I just read a provocative article on Orthodox Jews in comedy in Tablet Magazine.
According to the author’s self-description: “Josh Lambert (@joshnlambert), a Tablet Magazine contributing editor and comedy columnist, is the academic director of the Yiddish Book Center, Visiting Assistant Professor of English at the University of Massachusetts, Amherst, and author most recently of Unclean Lips: Obscenity, Jews, and American Culture.”
Lambert writes for Tabletmag.com: “But Judaism goes much further than most faiths in specifying the limits of proper speech. It’s not just that Jews are enjoined to avoid nivul peh—obscene speech—by authorities like Maimonides, who taught that “we must not imitate the songs and tales of ignorant and lascivious people” (Songs and Tales of Ignorant and Lascivious People would actually be a pretty good title for a comedy podcast). Beyond that, according to the rules laid out by Israel Meir Kagan, the Chofetz Chaim, in the 19th century, a pious Jew shouldn’t speak negatively about the skills of a tradesperson, shouldn’t make derisive hand gestures, shouldn’t speak negatively about Jews of any kind, shouldn’t ridicule an ignoramus.”
This is not an accurate summary of Judaism’s teachings on speech. A glance at the Hebrew Bible finds many examples of frank and direct talk about the sex lives of specific persons. The Song of Songs is one long erotic song. The Talmud overflows with explicit sex talk about specific persons and it is filled with denunciation of the ignoramus (the “am haaretz” aka the people of the land).
Lambert’s summary of Judaism’s position on speech is silly. The Chofetz Chaim does not embody Judaism’s approach to speech, rather, he gives a far-out and non-representative take by using aggadata (stories) as halacha (law) and his most famous sefer (book) “Chofetz Chaim” was widely mocked when it came out. Only ignorant Jews regard it as a binding compilation of Judaism’s laws of speech.
There are so many different opinions within Judaism on what is lashon hara that the concept is not much use except to condemn people we don’t like.
Unfortunately, the Chofetz Chaim is widely influential in Orthodox life regarding speech, more influential than any other rabbi, but only the ignorant regarding him as representative of Judaism’s teachings on proper speech. It is fascinating to see how this book has become so influential when it is so silly. Because we live in an era of extremes, I suppose, and this is the most extreme approach to proper speech possible in Judaism.
Here is how the Chofetz Chaim is described by his son: “Father had no personal friendships with anyone all the days of his life.” That’s not the type of person you want setting the laws of speech.
A common trope in ultra-Orthodox women’s comedy, for one example, is the overblown paean to the “goyta”—the non-Jewish cleaning woman who makes life bearable for a Jewish homemaker—in which the laughs derive from the intensity of the affection of the Jewish woman for her little “shikse.” In Forster’s Yiddish version of this routine, the putative humor is intensified by the goyta’s obtuseness. As Forster puts it, in the song’s chorus, the goyta doesn’t know the difference between milkhiks and flayshiks, but she works like a horse and comes cheap. Imagine the non-Jewish equivalent—a rich Protestant singing a love song to her Filipino cleaning lady—and you have a sense of how tasteless this material comes across. Even if Forster, like Lebovits, has rabbinic approval, when she reaches for laughs she can’t help but produce mockery that could easily be judged as a case of lashon hara.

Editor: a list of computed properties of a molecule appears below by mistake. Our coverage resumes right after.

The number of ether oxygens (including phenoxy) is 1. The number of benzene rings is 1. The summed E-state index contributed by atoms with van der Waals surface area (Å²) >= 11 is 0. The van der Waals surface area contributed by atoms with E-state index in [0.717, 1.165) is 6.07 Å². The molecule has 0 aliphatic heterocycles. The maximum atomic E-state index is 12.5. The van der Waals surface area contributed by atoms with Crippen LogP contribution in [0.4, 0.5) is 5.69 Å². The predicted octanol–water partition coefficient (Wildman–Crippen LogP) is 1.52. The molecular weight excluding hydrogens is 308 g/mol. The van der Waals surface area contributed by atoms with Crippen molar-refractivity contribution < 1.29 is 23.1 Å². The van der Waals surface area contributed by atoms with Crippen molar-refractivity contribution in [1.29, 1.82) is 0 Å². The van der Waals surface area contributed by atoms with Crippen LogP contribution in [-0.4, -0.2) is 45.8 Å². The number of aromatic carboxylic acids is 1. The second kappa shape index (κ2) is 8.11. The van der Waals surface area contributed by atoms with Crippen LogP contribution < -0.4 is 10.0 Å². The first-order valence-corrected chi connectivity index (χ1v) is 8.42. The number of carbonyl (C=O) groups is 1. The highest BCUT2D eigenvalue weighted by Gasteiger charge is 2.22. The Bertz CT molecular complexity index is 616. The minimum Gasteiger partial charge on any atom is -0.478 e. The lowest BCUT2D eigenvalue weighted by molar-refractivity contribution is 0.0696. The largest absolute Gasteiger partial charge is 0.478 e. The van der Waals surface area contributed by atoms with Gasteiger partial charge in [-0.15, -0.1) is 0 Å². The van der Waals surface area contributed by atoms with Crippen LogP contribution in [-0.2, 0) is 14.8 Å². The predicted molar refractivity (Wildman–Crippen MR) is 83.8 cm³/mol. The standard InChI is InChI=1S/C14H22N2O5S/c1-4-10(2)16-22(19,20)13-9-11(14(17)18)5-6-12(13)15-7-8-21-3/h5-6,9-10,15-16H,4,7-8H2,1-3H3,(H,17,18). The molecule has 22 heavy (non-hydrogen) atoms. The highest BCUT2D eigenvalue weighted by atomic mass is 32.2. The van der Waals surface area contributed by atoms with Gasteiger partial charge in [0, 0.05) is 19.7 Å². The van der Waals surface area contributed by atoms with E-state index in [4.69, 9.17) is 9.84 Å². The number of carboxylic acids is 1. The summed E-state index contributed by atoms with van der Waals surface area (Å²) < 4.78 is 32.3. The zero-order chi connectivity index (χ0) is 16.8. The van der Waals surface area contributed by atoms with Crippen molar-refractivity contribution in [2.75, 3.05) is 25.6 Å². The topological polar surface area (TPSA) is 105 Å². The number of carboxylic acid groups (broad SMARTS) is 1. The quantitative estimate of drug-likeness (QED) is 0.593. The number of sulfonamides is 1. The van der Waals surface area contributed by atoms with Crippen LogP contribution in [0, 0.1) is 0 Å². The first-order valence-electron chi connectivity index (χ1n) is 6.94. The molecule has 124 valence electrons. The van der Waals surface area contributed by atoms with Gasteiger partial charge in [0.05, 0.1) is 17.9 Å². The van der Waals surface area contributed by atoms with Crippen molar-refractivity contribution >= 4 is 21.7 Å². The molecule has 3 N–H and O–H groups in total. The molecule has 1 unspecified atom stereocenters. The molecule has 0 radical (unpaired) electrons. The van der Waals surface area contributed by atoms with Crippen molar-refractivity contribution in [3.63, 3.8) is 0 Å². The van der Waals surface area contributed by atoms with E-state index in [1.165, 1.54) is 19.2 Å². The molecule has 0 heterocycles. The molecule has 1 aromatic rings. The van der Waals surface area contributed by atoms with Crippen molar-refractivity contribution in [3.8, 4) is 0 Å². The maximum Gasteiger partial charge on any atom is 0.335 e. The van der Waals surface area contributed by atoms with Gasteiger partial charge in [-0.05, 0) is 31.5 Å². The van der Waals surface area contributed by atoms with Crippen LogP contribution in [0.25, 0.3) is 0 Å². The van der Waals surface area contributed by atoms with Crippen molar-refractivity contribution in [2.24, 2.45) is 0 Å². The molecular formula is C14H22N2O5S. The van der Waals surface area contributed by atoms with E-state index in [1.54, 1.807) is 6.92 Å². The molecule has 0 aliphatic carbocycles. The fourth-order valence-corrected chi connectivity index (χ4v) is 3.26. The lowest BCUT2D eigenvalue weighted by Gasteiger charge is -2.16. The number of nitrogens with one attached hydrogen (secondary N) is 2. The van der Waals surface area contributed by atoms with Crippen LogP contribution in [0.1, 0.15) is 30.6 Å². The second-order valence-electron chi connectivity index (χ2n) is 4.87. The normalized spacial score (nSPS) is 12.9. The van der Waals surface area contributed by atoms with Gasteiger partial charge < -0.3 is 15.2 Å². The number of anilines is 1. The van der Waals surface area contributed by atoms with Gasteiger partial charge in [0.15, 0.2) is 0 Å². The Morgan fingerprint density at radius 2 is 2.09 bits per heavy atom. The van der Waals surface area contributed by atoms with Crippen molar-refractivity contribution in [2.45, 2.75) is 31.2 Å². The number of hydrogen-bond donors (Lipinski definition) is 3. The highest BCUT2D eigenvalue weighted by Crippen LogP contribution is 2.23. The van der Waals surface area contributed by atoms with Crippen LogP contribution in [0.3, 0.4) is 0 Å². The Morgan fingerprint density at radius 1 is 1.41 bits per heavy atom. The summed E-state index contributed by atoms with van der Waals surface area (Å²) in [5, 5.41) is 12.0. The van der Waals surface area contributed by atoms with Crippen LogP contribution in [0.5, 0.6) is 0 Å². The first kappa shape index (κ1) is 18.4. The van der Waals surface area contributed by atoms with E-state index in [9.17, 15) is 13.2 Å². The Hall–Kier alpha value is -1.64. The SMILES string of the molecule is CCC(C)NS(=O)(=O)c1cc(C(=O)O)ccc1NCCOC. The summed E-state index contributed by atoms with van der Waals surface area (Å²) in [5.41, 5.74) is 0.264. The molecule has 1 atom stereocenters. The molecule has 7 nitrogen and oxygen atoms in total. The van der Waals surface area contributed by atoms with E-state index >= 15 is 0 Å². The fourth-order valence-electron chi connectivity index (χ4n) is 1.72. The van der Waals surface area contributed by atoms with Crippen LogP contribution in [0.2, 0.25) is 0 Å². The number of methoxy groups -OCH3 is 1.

Yes, and Josh Lambert’s writing here could easily be judged as a case of somebody who should go study before he publishes.
There’s no mitzva against tastelessness or bigotry or racism in Judaism. These are sins in the leftist worldview, but not in Torah. No great rabbi has published a sefer against racism. In all of Torah, you will never find a commandment against racism and bigotry. Mocking non-Jews is no violation of the laws against “lashon hara.” In fact, it is the defacto Jewish approach when the goyim won’t hurt you for it.
The Chofetz Chaim was a European Orthodox rabbi who lived at the turn of the last century. According to Wikipedia: “Yisrael Meir (Kagan) Poupko (Dziatłava, 1838 – Radun’, 1933), known popularly as The Chofetz Chaim, was an influential Lithuanian Jewish rabbi of the Musar movement, a Halakhist, posek, and ethicist whose works continue to be widely influential in Jewish life. His surname, Poupko, is not widely known.”
The rabbi’s most famous book is known as the Chofetz Chaim (Desiring Life) and it is against gossip. Like many leading rabbis, Yisrael Meir became known by the name of his leading publication.
Various rabbis made fun of the book Chofetz Chaim. The Chazon Ish is said to have made fun of the Chofetz Chaim book on gossip. “Even if these stories are not accurate, that they are told in the yeshiva world shows that this is an ethos that great rabbis shared.”
Chazon Ish said the Chofetz Chaim did not know what he was talking about in this book.